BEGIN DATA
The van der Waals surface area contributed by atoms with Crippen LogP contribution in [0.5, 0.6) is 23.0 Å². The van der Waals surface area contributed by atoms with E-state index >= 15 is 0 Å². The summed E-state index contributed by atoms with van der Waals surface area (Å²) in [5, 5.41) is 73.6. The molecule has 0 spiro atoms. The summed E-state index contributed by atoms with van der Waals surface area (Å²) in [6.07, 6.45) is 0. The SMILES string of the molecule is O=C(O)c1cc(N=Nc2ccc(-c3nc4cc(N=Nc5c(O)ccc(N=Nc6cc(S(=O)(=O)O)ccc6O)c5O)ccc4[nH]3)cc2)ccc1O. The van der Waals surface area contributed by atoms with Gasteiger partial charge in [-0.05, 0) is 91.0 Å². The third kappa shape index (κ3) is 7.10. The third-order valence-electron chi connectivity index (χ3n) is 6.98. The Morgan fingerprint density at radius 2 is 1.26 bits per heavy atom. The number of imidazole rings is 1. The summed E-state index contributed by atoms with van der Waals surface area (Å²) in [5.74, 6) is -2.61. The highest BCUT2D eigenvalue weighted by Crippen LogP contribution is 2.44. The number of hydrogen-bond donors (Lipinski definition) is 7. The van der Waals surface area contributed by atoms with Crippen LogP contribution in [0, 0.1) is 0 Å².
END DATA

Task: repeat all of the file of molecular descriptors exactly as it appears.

The van der Waals surface area contributed by atoms with Crippen LogP contribution in [0.5, 0.6) is 23.0 Å². The van der Waals surface area contributed by atoms with E-state index >= 15 is 0 Å². The summed E-state index contributed by atoms with van der Waals surface area (Å²) in [5, 5.41) is 73.6. The molecule has 0 spiro atoms. The summed E-state index contributed by atoms with van der Waals surface area (Å²) in [6.07, 6.45) is 0. The SMILES string of the molecule is O=C(O)c1cc(N=Nc2ccc(-c3nc4cc(N=Nc5c(O)ccc(N=Nc6cc(S(=O)(=O)O)ccc6O)c5O)ccc4[nH]3)cc2)ccc1O. The van der Waals surface area contributed by atoms with Gasteiger partial charge in [-0.05, 0) is 91.0 Å². The third kappa shape index (κ3) is 7.10. The third-order valence-electron chi connectivity index (χ3n) is 6.98. The Morgan fingerprint density at radius 2 is 1.26 bits per heavy atom. The number of imidazole rings is 1. The summed E-state index contributed by atoms with van der Waals surface area (Å²) in [5.74, 6) is -2.61. The highest BCUT2D eigenvalue weighted by Crippen LogP contribution is 2.44. The number of hydrogen-bond donors (Lipinski definition) is 7. The van der Waals surface area contributed by atoms with Crippen LogP contribution in [0, 0.1) is 0 Å².